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I'm aware that it isn't easily feasible to get all of the classes in a package using reflection, but I'm wondering if someone knows of a good solution/workaround, specifically for an Android project?

Given a package, I need to be able to retrieve all of the classes from it and process annotations from them using reflection.

Does anyone know of a way to do this? Are there any libraries available?

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In Java, it is possible (see this or this). But I don't know if it works on Android. – nico_ekito Feb 15 '12 at 8:50
up vote 0 down vote accepted

Existing dependency injection solutions use reflection for processing the annotations, but still need the resources to be declared. See this example of DI using reflection.

If you are using Ant to build your artifacts, you could read the contents of your source directory using Bash or Java, and use this to regenerate the full hierarchy of classes automatically during each build. This might make things tricky if you rely on heavily on the Eclipse IDE though, since the list might be out of date until you run another Ant build. (Note: according to Pyscho you can make Eclipse use Ant by altering the project configuration, see comments)

Another option might be to process the AndroidManifest file using the AssetManager, but you would be limited to the resources declared in that file. The compiled classes themselves are in-lined and optimised in the classes.dex file, and as such you're unlikely to get much useful information from it.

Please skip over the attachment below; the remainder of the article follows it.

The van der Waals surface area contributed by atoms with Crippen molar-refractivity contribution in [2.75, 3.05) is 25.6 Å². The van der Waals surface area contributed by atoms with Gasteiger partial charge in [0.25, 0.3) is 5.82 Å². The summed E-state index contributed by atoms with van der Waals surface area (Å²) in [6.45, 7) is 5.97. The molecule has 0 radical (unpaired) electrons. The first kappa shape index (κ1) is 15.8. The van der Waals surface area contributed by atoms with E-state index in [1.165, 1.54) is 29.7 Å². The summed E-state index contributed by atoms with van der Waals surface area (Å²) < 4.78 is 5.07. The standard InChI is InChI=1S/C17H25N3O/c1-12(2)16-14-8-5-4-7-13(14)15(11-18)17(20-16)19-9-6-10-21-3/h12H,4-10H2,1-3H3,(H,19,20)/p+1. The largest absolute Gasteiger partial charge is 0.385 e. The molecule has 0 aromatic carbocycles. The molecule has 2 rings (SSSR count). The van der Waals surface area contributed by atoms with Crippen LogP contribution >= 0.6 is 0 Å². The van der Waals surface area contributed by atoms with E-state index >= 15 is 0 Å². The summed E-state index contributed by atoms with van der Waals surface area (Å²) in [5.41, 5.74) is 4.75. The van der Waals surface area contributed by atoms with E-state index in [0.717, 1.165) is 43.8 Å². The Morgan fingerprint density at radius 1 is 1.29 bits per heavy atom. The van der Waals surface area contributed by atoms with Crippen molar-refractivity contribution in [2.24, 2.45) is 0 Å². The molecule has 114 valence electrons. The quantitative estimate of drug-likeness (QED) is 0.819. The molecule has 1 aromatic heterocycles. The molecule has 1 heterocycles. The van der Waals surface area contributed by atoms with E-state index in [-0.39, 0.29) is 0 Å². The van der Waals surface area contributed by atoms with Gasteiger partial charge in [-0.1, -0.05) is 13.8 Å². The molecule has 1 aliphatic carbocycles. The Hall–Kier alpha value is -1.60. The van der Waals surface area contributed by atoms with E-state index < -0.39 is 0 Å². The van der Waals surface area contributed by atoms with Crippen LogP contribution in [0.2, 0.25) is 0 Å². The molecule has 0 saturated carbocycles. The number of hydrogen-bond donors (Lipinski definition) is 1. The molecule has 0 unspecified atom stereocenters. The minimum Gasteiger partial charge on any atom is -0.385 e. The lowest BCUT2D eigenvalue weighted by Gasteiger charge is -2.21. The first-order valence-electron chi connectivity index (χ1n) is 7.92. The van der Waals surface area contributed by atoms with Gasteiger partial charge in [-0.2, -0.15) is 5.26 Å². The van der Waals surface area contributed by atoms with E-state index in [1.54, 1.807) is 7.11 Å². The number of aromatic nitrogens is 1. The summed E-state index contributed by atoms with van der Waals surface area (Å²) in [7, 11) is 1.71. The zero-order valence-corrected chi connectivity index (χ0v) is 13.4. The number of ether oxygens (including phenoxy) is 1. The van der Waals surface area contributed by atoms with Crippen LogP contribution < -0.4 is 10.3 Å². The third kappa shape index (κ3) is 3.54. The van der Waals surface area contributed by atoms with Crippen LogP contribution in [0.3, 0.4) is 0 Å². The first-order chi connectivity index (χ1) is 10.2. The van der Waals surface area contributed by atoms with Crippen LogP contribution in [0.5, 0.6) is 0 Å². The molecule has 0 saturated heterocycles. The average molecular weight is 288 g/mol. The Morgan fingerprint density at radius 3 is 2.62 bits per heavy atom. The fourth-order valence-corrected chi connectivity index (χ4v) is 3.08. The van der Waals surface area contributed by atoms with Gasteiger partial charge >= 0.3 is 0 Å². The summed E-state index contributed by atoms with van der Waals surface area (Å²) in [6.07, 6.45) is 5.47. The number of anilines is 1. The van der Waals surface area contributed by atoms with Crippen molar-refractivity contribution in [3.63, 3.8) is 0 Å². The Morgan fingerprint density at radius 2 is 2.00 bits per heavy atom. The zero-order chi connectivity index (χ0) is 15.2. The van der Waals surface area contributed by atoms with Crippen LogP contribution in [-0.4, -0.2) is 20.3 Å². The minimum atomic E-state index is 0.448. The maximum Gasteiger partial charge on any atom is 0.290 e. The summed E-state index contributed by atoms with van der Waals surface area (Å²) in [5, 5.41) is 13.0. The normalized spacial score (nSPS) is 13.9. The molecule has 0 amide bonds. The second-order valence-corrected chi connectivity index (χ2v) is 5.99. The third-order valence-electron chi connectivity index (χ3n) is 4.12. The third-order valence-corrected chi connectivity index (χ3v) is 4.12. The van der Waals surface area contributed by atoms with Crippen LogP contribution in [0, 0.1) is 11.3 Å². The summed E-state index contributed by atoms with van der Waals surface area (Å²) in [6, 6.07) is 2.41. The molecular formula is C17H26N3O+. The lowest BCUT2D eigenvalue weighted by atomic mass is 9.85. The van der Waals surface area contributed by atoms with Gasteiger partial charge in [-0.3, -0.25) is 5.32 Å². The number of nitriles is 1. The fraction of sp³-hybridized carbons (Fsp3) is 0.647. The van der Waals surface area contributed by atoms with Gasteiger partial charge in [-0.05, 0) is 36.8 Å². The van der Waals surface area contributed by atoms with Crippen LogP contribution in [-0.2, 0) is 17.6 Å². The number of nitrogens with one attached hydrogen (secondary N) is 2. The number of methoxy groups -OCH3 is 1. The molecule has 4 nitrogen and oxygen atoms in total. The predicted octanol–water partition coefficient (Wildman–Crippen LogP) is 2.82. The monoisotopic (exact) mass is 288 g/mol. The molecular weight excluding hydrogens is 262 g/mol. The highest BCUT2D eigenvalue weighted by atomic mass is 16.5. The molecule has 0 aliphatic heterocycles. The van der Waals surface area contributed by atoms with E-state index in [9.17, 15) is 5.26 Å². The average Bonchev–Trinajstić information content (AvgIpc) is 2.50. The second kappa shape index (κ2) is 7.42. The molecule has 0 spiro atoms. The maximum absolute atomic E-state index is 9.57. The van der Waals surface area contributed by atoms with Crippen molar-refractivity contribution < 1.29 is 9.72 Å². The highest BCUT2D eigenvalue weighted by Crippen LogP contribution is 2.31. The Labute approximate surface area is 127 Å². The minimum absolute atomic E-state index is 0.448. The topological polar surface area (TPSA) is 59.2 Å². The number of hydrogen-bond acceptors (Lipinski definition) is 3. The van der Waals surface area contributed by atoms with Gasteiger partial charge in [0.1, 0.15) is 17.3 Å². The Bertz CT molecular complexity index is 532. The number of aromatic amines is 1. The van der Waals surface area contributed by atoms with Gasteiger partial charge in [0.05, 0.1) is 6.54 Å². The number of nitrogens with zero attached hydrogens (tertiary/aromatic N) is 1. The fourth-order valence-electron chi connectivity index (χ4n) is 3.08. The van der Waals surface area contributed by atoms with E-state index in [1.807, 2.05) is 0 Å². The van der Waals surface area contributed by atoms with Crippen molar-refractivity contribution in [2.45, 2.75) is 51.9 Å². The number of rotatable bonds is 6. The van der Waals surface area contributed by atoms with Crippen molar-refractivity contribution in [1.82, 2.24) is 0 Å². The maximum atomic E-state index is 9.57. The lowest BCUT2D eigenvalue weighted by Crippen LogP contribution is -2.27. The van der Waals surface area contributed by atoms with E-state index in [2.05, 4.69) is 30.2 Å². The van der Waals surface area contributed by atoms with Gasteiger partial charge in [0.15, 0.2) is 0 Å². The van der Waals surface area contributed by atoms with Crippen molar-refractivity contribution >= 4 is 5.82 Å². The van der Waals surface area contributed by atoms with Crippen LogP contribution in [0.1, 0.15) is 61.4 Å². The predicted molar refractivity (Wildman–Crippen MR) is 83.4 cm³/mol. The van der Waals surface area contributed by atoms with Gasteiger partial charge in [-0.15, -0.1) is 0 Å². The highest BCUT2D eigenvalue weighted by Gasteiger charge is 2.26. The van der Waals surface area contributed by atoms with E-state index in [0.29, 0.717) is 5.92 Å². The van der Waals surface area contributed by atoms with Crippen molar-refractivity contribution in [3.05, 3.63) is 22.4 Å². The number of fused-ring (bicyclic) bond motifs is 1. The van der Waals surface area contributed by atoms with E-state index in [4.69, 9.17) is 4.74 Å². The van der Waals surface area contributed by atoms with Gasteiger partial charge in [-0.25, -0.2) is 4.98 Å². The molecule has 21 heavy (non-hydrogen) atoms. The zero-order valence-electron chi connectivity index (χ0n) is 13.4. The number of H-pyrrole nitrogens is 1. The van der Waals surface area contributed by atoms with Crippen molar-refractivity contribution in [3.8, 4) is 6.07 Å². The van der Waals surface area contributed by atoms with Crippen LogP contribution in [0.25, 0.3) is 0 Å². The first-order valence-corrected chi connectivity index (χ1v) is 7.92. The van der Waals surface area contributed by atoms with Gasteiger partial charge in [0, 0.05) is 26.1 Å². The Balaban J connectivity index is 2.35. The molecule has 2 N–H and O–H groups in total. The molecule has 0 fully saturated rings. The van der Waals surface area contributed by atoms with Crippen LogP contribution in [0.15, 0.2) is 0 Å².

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I'll just add to the words about Eclipse that you can make it include custom Ant tasks in its usual building process: in your project's properties go to Builders and use New to add an Ant builder. – lapis May 23 '13 at 15:45
the link is not working :'( – Soumyadip Das Nov 10 '13 at 15:43
Thanks for the heads-up. I've updated the link in my answer. – seanhodges Nov 11 '13 at 11:22

Scanning the filesystem as most solutions for non-Android Java do won't help on Android. Here's a (theoretical) solution that is android-specific:

However, it remains a hack, since Java unfortunately does not directly support this.

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This works for my purposes. – c0nstruct0r May 15 '14 at 9:43

I think you might find the answer here there is a java file attached so you can download it and try it

short snippet from the answer following:

This method can only be used when:

You have a class that is in the same package you want to discover, This class is called a SeedClass. For example, if you want to list all classes in '', the seed class may be

Your classes are in a directory or in a JAR file it has source file information (not source code file, but just source file). As far as I've tried, it work almost 100% except the JVM class (those classes come with the JVM).

Your program must have permission to access ProtectionDomain of those classes. If your program is loaded locally, there should be no problem.

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